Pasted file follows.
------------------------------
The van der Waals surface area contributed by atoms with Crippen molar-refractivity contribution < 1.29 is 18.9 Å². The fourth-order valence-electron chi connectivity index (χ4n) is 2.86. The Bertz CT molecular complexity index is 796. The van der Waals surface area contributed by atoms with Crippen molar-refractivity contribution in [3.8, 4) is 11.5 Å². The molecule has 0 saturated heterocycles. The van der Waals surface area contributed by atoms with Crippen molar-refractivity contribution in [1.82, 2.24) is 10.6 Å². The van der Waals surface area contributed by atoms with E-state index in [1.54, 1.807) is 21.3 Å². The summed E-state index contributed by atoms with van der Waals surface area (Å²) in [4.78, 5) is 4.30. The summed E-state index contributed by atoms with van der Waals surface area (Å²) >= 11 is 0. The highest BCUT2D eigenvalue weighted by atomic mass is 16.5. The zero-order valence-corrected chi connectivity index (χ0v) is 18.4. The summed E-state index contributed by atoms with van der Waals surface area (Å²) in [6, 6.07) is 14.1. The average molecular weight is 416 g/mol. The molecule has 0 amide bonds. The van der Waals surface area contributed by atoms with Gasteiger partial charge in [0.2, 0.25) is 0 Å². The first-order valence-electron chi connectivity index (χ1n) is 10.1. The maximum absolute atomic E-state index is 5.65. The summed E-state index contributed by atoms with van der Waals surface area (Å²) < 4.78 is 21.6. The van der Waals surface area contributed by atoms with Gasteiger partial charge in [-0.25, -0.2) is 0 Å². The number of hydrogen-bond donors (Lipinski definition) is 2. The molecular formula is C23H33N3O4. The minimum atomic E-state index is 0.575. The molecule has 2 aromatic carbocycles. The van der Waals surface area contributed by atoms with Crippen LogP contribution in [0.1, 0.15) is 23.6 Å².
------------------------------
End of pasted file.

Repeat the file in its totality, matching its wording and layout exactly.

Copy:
The van der Waals surface area contributed by atoms with Crippen molar-refractivity contribution < 1.29 is 18.9 Å². The fourth-order valence-electron chi connectivity index (χ4n) is 2.86. The Bertz CT molecular complexity index is 796. The van der Waals surface area contributed by atoms with Crippen molar-refractivity contribution in [3.8, 4) is 11.5 Å². The molecule has 0 saturated heterocycles. The van der Waals surface area contributed by atoms with Crippen molar-refractivity contribution in [1.82, 2.24) is 10.6 Å². The van der Waals surface area contributed by atoms with E-state index in [1.54, 1.807) is 21.3 Å². The summed E-state index contributed by atoms with van der Waals surface area (Å²) in [4.78, 5) is 4.30. The summed E-state index contributed by atoms with van der Waals surface area (Å²) >= 11 is 0. The highest BCUT2D eigenvalue weighted by atomic mass is 16.5. The zero-order valence-corrected chi connectivity index (χ0v) is 18.4. The summed E-state index contributed by atoms with van der Waals surface area (Å²) in [6, 6.07) is 14.1. The average molecular weight is 416 g/mol. The molecule has 0 amide bonds. The van der Waals surface area contributed by atoms with Gasteiger partial charge in [0.2, 0.25) is 0 Å². The first-order valence-electron chi connectivity index (χ1n) is 10.1. The maximum absolute atomic E-state index is 5.65. The summed E-state index contributed by atoms with van der Waals surface area (Å²) < 4.78 is 21.6. The van der Waals surface area contributed by atoms with Gasteiger partial charge in [-0.25, -0.2) is 0 Å². The number of hydrogen-bond donors (Lipinski definition) is 2. The molecular formula is C23H33N3O4. The minimum atomic E-state index is 0.575. The molecule has 2 aromatic carbocycles. The van der Waals surface area contributed by atoms with Crippen LogP contribution in [0.1, 0.15) is 23.6 Å².